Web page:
Because the approach that I take in my classroom requires half the class to be working independently while the other half the class is working collaboratively and conversationally, it is important to establish certain norms from the first day. The first is the understanding that everything we do in class is about them. I tell my students this explicitly and try to reinforce through celebration or correction whenever the opportunity arises.
For instance, one question I get quite often is “what if a student just sits on Khan Academy and doesn’t do any work?” This is the kind of question that students like to ask at the beginning of the year, and it reflects a “you are making me do this” mentality. I love this question because of the absurd logic of it. I have lots of different responses but the gist is this: “What we are doing here is for you, I cannot truly force you to do anything, but I can tell you that I have put a lot of thought into making this a valuable year for you. If you waste the time and the opportunities that we are creating for you, then it’s on you, not me. If you want to sit on a computer and do nothing, feel free not to come in at all - there is no judgement, this is just not the place for you. If you don’t like what we are doing talk to me, if you don’t like it you are not wrong, but opting out completely is not an option. There are hundred of kids that want the spot that you are sitting in and please remember that this is both an honor and a responsibility.” From day one I refuse to be the enemy or the enforcer, I want to be the mirror and the asker of difficult questions.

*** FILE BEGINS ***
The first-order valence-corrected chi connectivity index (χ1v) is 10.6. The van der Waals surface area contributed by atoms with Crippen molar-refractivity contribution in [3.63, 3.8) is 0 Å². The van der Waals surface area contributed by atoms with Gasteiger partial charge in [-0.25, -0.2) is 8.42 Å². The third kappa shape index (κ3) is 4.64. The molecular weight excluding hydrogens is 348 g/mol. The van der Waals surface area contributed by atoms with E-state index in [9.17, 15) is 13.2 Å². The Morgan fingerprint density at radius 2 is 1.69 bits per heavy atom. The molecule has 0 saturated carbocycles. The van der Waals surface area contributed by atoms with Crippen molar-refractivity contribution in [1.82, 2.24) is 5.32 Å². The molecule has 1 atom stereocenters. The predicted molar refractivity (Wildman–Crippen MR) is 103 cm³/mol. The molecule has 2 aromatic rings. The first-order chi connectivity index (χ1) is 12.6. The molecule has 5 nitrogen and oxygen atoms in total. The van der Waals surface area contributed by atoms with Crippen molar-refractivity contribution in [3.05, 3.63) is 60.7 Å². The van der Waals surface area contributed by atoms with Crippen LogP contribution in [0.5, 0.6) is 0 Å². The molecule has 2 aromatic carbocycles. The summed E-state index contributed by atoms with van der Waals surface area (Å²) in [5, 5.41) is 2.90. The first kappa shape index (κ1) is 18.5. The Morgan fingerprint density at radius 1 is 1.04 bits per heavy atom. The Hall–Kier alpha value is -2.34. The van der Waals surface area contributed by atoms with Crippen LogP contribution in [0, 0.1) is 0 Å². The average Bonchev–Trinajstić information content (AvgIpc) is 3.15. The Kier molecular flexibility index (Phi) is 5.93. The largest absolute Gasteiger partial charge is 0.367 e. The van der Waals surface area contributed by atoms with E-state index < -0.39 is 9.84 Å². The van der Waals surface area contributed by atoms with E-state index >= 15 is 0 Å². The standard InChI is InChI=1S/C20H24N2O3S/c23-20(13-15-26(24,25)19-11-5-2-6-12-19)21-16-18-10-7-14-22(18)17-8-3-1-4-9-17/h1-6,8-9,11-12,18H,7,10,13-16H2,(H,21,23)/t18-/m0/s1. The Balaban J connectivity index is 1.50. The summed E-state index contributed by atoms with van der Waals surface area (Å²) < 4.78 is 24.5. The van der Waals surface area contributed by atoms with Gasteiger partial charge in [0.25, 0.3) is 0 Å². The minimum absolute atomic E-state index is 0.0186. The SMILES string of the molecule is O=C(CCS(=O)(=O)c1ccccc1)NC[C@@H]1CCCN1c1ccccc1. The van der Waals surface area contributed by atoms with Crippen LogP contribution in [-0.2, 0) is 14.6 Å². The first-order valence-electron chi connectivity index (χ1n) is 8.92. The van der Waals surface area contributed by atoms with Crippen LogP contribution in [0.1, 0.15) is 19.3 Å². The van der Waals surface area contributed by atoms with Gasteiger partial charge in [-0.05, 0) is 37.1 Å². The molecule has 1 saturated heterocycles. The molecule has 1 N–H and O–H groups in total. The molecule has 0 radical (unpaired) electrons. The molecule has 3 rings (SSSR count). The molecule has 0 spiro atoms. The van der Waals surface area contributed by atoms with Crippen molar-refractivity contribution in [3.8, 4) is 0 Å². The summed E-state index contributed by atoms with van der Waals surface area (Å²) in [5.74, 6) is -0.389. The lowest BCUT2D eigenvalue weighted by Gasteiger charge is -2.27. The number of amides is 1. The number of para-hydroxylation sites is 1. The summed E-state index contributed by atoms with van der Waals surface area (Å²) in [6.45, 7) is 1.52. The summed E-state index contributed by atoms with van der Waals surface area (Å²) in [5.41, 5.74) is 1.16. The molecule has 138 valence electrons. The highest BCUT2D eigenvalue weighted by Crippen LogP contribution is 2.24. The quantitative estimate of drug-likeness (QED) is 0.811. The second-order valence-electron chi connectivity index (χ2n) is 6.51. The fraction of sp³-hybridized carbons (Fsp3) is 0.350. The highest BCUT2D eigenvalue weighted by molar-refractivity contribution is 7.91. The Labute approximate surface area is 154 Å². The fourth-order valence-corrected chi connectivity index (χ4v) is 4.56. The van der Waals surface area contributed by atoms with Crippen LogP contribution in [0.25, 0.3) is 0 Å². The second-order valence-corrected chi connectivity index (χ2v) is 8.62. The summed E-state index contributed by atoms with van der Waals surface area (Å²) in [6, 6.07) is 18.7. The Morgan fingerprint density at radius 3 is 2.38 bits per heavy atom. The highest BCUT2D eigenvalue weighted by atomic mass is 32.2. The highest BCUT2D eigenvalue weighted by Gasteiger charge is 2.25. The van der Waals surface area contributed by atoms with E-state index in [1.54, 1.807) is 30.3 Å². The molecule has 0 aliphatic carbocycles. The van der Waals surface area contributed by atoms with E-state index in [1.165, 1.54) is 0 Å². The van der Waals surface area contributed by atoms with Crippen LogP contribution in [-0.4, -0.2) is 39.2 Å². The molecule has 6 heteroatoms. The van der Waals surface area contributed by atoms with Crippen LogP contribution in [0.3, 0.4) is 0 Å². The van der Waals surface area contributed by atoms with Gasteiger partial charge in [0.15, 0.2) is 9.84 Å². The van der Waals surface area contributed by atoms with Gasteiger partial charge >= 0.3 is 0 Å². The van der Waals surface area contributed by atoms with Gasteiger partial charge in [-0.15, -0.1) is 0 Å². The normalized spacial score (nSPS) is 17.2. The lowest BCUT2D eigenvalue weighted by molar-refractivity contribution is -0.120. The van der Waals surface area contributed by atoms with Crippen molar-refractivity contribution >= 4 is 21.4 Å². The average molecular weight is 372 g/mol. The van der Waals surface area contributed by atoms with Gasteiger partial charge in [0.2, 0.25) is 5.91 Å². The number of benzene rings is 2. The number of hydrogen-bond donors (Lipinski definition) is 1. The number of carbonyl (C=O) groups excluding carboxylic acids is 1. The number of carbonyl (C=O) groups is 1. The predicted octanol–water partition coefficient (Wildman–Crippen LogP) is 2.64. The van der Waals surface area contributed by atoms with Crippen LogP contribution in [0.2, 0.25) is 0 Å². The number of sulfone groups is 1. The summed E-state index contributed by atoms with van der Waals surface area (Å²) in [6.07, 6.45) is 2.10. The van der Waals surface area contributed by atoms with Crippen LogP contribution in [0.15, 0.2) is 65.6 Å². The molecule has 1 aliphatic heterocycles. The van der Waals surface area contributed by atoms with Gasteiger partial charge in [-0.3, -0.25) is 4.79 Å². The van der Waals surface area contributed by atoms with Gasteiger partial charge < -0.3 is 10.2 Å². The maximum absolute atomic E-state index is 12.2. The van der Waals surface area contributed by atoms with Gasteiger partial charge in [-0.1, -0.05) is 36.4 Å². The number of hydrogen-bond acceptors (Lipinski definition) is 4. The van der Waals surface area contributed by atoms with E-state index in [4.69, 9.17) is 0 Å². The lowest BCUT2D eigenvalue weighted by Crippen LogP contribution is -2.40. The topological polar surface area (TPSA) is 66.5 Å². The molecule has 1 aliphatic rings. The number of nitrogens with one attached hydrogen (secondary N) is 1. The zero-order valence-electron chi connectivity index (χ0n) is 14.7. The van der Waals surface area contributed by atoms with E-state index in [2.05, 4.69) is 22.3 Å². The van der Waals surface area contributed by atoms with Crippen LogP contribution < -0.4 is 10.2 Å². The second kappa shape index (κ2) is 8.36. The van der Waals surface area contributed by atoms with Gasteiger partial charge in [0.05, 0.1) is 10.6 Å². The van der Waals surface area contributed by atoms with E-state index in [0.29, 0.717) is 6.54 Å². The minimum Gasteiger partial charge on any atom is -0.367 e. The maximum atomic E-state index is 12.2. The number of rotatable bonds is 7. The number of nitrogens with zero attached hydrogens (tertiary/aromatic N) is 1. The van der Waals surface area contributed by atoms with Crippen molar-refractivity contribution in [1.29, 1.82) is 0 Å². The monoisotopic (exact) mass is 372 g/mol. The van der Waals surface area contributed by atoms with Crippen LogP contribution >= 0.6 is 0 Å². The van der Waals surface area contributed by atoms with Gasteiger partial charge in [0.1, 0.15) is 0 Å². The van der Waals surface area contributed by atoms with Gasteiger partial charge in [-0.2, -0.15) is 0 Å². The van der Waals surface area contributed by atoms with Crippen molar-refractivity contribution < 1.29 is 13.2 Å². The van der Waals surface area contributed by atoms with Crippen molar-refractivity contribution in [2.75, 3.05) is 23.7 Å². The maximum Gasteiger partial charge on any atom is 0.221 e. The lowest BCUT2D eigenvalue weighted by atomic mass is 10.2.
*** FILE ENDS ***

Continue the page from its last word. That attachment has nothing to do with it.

Operational norms for the 50/50 classroom
The basic operating norms for the 50/50 class room are simple, the inner circle is collaborating, conversing, and sharing responses to problems. The outer circle is working silently on Khan Academy goals. The group on Khan Academy must keep a written record of their work. They must be working on agreed upon material to get time on topic points. They cannot make small talk. The small talk rule is not because I don't understand the need for it, it is because the inside group does not function well with outside noise. If the outer group needs to collaborate, they may also work in the hallway or in my office.
Establishing the Difference between Practice and Play
There are two very different activities going on in my math class at the same time, and it is important for me to articulate for students between those two activities. The outside group is practicing and reinforcing skills. This activity is done in service to the inside circle problem solving and the work we do in projects. I use sports metaphors - the outside group is practicing dribbling techniques, the inside group and our project group is when we are in the game. I use a musical instrument analogy - the outside group is practicing their instrument so that we can jam in our inside group and in our project work. The inside group is always solving and presenting in-depth problems. See the problem journal appendix for examples of these types of problems and the mathematical habits of mind that we are trying to encourage.